Friction is the force that resists motion and can be determined in either static situations or kinetic situations using the following equation:
Static friction is the amount of friction that resists the start of motion and kinetic friction resists an object’s continued motion. The coefficient of friction depends on a number of factors including surface area and the types of surfaces in contact. The only way to determine a coefficient of friction is experimentally. (Note: if a graph of Ff vs. N is draw, the slope of the graph is μ).
The angle of repose is defined as the angle at which an object just starts to slide down an inclined plane. If θ is the angle of repose, it can be shown that μ = tan θ. We will call this method to determine the static coefficient of friction the angle of repose method.
In this experiment you will determine the coefficient of kinetic and static friction between the rubber stoppers on your calculator and the aluminum dynamics cart track.
1. Find the coefficient of static friction by slowly raising the incline plane until the block just begins to slide. Note the angle. Repeat 3 times and average to accurately find the angle of repose.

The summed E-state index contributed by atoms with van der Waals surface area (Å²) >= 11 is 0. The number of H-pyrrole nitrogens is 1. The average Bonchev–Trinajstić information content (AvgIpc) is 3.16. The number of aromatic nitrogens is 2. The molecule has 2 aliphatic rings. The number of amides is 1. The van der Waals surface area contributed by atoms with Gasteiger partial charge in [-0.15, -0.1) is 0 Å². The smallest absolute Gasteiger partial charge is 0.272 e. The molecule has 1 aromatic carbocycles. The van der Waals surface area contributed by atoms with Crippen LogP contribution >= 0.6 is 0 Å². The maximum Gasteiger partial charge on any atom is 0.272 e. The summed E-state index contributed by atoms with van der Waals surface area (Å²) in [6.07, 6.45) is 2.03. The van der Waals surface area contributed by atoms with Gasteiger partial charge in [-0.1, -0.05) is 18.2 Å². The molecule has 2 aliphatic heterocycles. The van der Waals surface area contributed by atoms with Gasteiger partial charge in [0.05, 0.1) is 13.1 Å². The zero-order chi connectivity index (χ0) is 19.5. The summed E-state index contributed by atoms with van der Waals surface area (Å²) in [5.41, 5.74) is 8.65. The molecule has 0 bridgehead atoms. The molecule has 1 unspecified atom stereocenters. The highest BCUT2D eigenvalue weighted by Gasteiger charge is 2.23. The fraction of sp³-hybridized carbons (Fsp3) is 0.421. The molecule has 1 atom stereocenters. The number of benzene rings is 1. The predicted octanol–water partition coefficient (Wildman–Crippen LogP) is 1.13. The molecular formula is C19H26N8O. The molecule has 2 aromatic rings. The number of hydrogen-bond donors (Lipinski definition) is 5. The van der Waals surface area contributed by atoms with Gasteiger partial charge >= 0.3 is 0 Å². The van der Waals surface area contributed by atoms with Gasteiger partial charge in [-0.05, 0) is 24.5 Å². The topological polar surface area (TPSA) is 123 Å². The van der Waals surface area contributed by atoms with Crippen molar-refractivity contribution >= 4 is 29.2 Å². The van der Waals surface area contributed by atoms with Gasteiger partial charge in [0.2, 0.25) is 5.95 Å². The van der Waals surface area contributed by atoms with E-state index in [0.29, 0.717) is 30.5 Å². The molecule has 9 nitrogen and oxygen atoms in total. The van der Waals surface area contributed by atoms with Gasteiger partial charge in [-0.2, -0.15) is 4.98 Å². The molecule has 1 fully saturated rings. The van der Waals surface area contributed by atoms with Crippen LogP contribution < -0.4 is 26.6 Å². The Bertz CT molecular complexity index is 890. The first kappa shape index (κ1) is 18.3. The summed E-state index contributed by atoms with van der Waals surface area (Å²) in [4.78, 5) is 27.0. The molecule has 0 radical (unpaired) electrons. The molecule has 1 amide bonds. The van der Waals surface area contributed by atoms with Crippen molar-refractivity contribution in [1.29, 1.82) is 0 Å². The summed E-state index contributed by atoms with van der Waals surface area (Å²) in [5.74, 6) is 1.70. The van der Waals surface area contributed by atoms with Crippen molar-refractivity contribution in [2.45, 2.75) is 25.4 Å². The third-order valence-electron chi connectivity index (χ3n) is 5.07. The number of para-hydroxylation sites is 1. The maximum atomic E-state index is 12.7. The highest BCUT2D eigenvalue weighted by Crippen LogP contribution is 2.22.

2. Determine a method in which the coefficient of kinetic friction can be determined.
3. Perform your experiment to determine the coefficient of kinetic friction for the rubber stoppers on your calculator cover on the aluminum track.
In addition to any necessary measurements or calculations from the experiment itself, include the following in your lab report.
4. Outline your methodology for finding the coefficient of kinetic friction between the rubber feet on a calculator and the aluminum track. 5. Apply Newton’s 2nd Law and show that μs = tan θ on incline planes. 6. Explain what happens to the angle of repose if the mass on the incline plane is doubled.